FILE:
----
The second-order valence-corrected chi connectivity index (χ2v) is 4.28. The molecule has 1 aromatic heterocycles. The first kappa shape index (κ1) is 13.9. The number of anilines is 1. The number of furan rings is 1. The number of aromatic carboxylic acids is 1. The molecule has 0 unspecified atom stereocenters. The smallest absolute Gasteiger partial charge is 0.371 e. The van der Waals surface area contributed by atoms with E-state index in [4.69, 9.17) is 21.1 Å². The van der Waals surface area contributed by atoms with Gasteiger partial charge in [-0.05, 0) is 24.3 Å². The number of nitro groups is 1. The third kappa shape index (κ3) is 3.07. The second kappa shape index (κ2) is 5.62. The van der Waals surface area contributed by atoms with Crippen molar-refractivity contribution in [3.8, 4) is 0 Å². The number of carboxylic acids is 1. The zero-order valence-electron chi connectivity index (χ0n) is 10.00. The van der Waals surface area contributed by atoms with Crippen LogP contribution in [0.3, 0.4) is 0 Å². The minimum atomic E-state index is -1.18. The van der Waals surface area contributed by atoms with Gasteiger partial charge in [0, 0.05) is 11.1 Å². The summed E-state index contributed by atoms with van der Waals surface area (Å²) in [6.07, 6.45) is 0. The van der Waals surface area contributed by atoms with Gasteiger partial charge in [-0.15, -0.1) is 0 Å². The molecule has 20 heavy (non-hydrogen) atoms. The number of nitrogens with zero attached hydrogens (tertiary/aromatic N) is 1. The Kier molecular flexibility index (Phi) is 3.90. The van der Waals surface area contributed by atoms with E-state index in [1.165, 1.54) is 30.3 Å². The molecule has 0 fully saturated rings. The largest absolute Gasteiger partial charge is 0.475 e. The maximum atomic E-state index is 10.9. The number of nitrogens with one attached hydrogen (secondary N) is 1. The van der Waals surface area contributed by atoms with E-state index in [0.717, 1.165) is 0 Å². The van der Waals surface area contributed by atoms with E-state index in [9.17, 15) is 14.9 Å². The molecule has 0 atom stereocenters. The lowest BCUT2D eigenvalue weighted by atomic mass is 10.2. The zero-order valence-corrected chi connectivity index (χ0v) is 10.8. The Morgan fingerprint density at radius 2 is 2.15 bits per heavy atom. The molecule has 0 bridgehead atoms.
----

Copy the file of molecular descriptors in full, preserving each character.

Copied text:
The second-order valence-corrected chi connectivity index (χ2v) is 4.28. The molecule has 1 aromatic heterocycles. The first kappa shape index (κ1) is 13.9. The number of anilines is 1. The number of furan rings is 1. The number of aromatic carboxylic acids is 1. The molecule has 0 unspecified atom stereocenters. The smallest absolute Gasteiger partial charge is 0.371 e. The van der Waals surface area contributed by atoms with E-state index in [4.69, 9.17) is 21.1 Å². The van der Waals surface area contributed by atoms with Gasteiger partial charge in [-0.05, 0) is 24.3 Å². The number of nitro groups is 1. The third kappa shape index (κ3) is 3.07. The second kappa shape index (κ2) is 5.62. The van der Waals surface area contributed by atoms with Crippen molar-refractivity contribution in [3.8, 4) is 0 Å². The number of carboxylic acids is 1. The zero-order valence-electron chi connectivity index (χ0n) is 10.00. The van der Waals surface area contributed by atoms with Crippen LogP contribution in [0.3, 0.4) is 0 Å². The minimum atomic E-state index is -1.18. The van der Waals surface area contributed by atoms with Gasteiger partial charge in [0, 0.05) is 11.1 Å². The summed E-state index contributed by atoms with van der Waals surface area (Å²) in [6.07, 6.45) is 0. The van der Waals surface area contributed by atoms with Gasteiger partial charge in [-0.15, -0.1) is 0 Å². The molecule has 20 heavy (non-hydrogen) atoms. The number of nitrogens with zero attached hydrogens (tertiary/aromatic N) is 1. The Kier molecular flexibility index (Phi) is 3.90. The van der Waals surface area contributed by atoms with E-state index in [1.165, 1.54) is 30.3 Å². The molecule has 0 fully saturated rings. The largest absolute Gasteiger partial charge is 0.475 e. The maximum atomic E-state index is 10.9. The number of nitrogens with one attached hydrogen (secondary N) is 1. The van der Waals surface area contributed by atoms with E-state index in [0.717, 1.165) is 0 Å². The van der Waals surface area contributed by atoms with E-state index in [9.17, 15) is 14.9 Å². The molecule has 0 atom stereocenters. The lowest BCUT2D eigenvalue weighted by atomic mass is 10.2. The zero-order valence-corrected chi connectivity index (χ0v) is 10.8. The Morgan fingerprint density at radius 2 is 2.15 bits per heavy atom. The molecule has 0 bridgehead atoms.